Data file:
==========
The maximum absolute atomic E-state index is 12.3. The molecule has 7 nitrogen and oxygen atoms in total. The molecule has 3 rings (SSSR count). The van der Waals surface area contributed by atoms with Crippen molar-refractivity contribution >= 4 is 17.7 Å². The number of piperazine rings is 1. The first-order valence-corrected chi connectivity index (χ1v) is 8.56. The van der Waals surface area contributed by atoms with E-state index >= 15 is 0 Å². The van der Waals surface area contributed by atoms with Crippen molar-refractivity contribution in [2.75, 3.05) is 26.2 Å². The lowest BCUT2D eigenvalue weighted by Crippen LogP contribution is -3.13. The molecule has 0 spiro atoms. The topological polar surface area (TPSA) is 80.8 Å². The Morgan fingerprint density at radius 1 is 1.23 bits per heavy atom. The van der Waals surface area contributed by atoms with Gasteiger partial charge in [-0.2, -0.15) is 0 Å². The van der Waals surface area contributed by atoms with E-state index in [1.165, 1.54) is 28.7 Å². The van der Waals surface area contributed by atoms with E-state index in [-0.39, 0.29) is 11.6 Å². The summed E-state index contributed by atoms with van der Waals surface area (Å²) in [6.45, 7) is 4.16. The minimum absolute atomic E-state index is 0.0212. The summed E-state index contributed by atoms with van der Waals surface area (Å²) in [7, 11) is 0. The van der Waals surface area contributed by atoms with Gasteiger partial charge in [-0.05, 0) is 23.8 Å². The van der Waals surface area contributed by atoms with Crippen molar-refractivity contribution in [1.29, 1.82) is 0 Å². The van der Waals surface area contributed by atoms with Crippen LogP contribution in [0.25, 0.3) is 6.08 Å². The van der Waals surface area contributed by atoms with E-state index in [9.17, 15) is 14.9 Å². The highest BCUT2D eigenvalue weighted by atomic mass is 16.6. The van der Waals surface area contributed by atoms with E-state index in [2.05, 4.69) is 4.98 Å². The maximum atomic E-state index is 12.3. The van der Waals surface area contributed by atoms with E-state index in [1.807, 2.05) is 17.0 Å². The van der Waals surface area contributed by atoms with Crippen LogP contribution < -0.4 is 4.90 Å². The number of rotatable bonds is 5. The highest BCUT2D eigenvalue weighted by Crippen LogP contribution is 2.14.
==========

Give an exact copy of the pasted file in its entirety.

The maximum absolute atomic E-state index is 12.3. The molecule has 7 nitrogen and oxygen atoms in total. The molecule has 3 rings (SSSR count). The van der Waals surface area contributed by atoms with Crippen molar-refractivity contribution >= 4 is 17.7 Å². The number of piperazine rings is 1. The first-order valence-corrected chi connectivity index (χ1v) is 8.56. The van der Waals surface area contributed by atoms with E-state index >= 15 is 0 Å². The van der Waals surface area contributed by atoms with Crippen molar-refractivity contribution in [2.75, 3.05) is 26.2 Å². The lowest BCUT2D eigenvalue weighted by Crippen LogP contribution is -3.13. The molecule has 0 spiro atoms. The topological polar surface area (TPSA) is 80.8 Å². The Morgan fingerprint density at radius 1 is 1.23 bits per heavy atom. The van der Waals surface area contributed by atoms with Gasteiger partial charge in [-0.2, -0.15) is 0 Å². The van der Waals surface area contributed by atoms with E-state index in [1.165, 1.54) is 28.7 Å². The van der Waals surface area contributed by atoms with E-state index in [-0.39, 0.29) is 11.6 Å². The summed E-state index contributed by atoms with van der Waals surface area (Å²) in [6.45, 7) is 4.16. The minimum absolute atomic E-state index is 0.0212. The summed E-state index contributed by atoms with van der Waals surface area (Å²) in [7, 11) is 0. The van der Waals surface area contributed by atoms with Gasteiger partial charge in [-0.05, 0) is 23.8 Å². The van der Waals surface area contributed by atoms with Crippen molar-refractivity contribution in [1.29, 1.82) is 0 Å². The van der Waals surface area contributed by atoms with Crippen LogP contribution in [0.25, 0.3) is 6.08 Å². The van der Waals surface area contributed by atoms with E-state index in [9.17, 15) is 14.9 Å². The highest BCUT2D eigenvalue weighted by atomic mass is 16.6. The van der Waals surface area contributed by atoms with E-state index in [2.05, 4.69) is 4.98 Å². The maximum atomic E-state index is 12.3. The van der Waals surface area contributed by atoms with E-state index in [1.807, 2.05) is 17.0 Å². The van der Waals surface area contributed by atoms with Crippen LogP contribution < -0.4 is 4.90 Å². The number of rotatable bonds is 5. The highest BCUT2D eigenvalue weighted by Crippen LogP contribution is 2.14.